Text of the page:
Broward News

Progress on Hollywood Beach Quagmire

A trip to the beach is supposed to be relaxing, but if you're driving a car to Hollywood Beach, brace yourself for a stress test. On weekends the roads turn into a parking lot -- ostensibly because there's so few parking lots. Juice described the predicament in a post two weeks ago and we're happy to report that since then measures have been taken that figure to drastically improve traffic in time for Memorial Day. "I'm feeling less frustrated," says the anonymous source whose complaints informed our last blog on the subject.

For starters, Hollywood has finally seen fit to place a traffic cop at A1A's intersection with Garfield, the one-way street that is the only exit from a 350-car parking garage. Previously, traffic on that tiny street would inch along, forced to wait for drivers trying to take a left across the busy four lanes of Ocean Boulevard.

Also, the source reports a parking revelation: the garage at the Ramada Hollywood Beach, at Harrison and Ocean, is rarely full. So drivers unwilling to sit in traffic to park near the Garfield Street garage have another option.

In doing so, those visitors may leave themselves a long walk, which is all the more reason that our Hollywood Beach informant questions the city's unwillingness to make the HOT Express shuttle a permanent -- not seasonal -- feature. Currently, the shuttle goes east from downtown, but our source reasons that another route should go north and south along Ocean, so those who park at the Ramada can easily get to destinations that aren't a short stroll.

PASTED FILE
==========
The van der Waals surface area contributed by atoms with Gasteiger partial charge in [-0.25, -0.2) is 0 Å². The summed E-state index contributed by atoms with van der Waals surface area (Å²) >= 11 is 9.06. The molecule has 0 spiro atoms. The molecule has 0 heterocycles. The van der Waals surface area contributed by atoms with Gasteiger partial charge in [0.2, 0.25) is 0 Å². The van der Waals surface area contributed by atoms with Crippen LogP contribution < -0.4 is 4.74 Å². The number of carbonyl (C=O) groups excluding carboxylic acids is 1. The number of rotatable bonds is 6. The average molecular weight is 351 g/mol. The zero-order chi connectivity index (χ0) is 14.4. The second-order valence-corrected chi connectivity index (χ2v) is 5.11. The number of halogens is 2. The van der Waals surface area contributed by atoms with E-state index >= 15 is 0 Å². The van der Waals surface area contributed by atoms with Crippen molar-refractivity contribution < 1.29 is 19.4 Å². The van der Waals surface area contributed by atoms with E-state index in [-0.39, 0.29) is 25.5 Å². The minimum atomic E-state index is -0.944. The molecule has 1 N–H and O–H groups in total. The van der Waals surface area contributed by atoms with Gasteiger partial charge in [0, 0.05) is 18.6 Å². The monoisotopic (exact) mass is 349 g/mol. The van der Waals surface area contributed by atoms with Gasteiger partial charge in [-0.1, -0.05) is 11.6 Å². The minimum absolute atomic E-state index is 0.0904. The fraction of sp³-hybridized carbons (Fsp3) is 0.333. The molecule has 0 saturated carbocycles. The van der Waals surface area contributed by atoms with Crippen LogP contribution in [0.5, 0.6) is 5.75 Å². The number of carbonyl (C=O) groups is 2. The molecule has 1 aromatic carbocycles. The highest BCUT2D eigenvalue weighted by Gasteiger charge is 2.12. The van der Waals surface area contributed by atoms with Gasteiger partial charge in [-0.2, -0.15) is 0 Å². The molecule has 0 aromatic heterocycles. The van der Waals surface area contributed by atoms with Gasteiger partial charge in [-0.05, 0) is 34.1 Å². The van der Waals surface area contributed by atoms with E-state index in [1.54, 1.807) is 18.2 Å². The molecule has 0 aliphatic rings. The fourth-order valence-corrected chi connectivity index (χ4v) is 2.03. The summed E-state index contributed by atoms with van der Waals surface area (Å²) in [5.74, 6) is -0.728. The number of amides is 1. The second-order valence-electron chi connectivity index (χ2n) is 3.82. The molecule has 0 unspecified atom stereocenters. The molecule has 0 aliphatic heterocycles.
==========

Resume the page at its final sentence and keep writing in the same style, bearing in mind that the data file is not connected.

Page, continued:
But this, apparently, is where the march of progress ends. The Ocean Boulevard shuttle idea has been dismissed as too costly -- this despite the Beach CRA's ongoing, expensive beautification project. "When they say 'funding,' to me that just sounds like it's not a priority," says the source. "Because they can afford to put 50 palm trees on every block."

KEEP NEW TIMES BROWARD-PALM BEACH FREE... Since we started New Times Broward-Palm Beach, it has been defined as the free, independent voice of South Florida, and we'd like to keep it that way. With local media under siege, it's more important than ever for us to rally support behind funding our local journalism. You can help by participating in our "I Support" program, allowing us to keep offering readers access to our incisive coverage of local news, food and culture with no paywalls.
Thomas Francis